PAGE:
Visceral, or deep belly, obesity is a risk factor for bone loss and decreased bone strength in men, according to a study presented November 28 at the annual meeting of the Radiological Society of North America (RSNA).
"It is important for men to be aware that excess belly fat is not only a risk factor for heart disease and diabetes, it is also a risk factor for bone loss," said Miriam Bredella, M.D., radiologist at Massachusetts General Hospital and associate professor of radiology at Harvard Medical School in Boston.
According to the National Center for Health Statistics, more than 37 million American men over age 20 are obese. Obesity is associated with many health problems, including cardiovascular diseases, diabetes, high cholesterol, asthma, sleep apnea and joint diseases. Yet despite all the health issues, it was commonly accepted that men with increased body weight were at lower risk for bone loss.
"Most studies on osteoporosis have focused on women. Men were thought to be relatively protected against bone loss, especially obese men," Dr. Bredella said.
But not all body fat is the same. Subcutaneous fat lies just below the skin, and visceral or intra-abdominal fat is located deep under the muscle tissue in the abdominal cavity. Genetics, diet and exercise are all contributors to the level of visceral fat that is stored in the body. Excess visceral fat is considered particularly dangerous, because in previous studies it has been associated with increased risk for heart disease.
After the Osteoporotic Fractures in Men Study -- a multi-center observational study designed to determine risk factors for osteoporosis -- indicated that male obesity was associated with fracture risk, the researchers wanted to quantify belly fat and study its impact on bone strength.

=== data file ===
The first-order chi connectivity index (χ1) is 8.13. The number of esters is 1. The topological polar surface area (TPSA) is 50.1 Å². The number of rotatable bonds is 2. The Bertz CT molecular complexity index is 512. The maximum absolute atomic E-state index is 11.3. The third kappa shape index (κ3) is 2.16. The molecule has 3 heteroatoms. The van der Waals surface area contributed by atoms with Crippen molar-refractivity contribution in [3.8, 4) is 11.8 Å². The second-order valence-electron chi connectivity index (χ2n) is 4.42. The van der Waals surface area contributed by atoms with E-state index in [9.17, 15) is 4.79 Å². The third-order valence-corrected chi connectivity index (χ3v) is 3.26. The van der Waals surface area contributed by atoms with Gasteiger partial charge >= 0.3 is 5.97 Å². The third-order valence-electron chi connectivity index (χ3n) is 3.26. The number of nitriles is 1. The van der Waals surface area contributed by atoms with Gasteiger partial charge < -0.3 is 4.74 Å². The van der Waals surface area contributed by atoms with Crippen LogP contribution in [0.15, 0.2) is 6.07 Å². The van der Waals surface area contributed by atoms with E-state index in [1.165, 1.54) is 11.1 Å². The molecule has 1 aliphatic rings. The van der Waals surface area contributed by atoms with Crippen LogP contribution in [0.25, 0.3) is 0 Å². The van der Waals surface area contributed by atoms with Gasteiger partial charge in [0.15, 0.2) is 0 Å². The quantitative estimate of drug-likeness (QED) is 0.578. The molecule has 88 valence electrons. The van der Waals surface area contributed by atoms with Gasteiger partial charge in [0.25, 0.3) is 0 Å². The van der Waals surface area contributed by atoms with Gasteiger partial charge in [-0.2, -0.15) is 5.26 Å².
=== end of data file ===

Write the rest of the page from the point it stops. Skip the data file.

Dr. Bredella and her team evaluated 35 obese men with a mean age of 34 and a mean body mass index (BMI) of 36.5. The men underwent CT of the abdomen and thigh to assess fat and muscle mass, as well as very high resolution CT of the forearm and a technique called finite element analysis (FEA), in order to assess bone strength and predict fracture risk.
"FEA is a technique that is frequently used in mechanical engineering to determine the strength of materials for the design of bridges or airplanes, among other things," Dr. Bredella said. "FEA can determine where a structure will bend or break and the amount of force necessary to make the material break. We can now use FEA to determine the strength or force necessary to make a bone break."
In the study, the FEA analysis showed that men with higher visceral and total abdominal fat had lower failure load and stiffness, two measures of bone strength, compared to those with less visceral and abdominal fat. There was no association found between age or total BMI and bone mechanical properties.
"We were not surprised by our results that abdominal and visceral fat are detrimental to bone strength in obese men," Dr. Bredella said. "We were, however, surprised that obese men with a lot of visceral fat had significantly decreased bone strength compared to obese men with low visceral fat but similar BMI."
The results also showed that muscle mass was positively associated with bone strength.
Coauthors are Eleanor Lin, M.D., Mary L. Bouxsein, Ph.D., Martin Torriani, M.D., Bijoy J. Thomas, M.D., Anu V. Gerweck, N.P., and Karen Miller, M.D.
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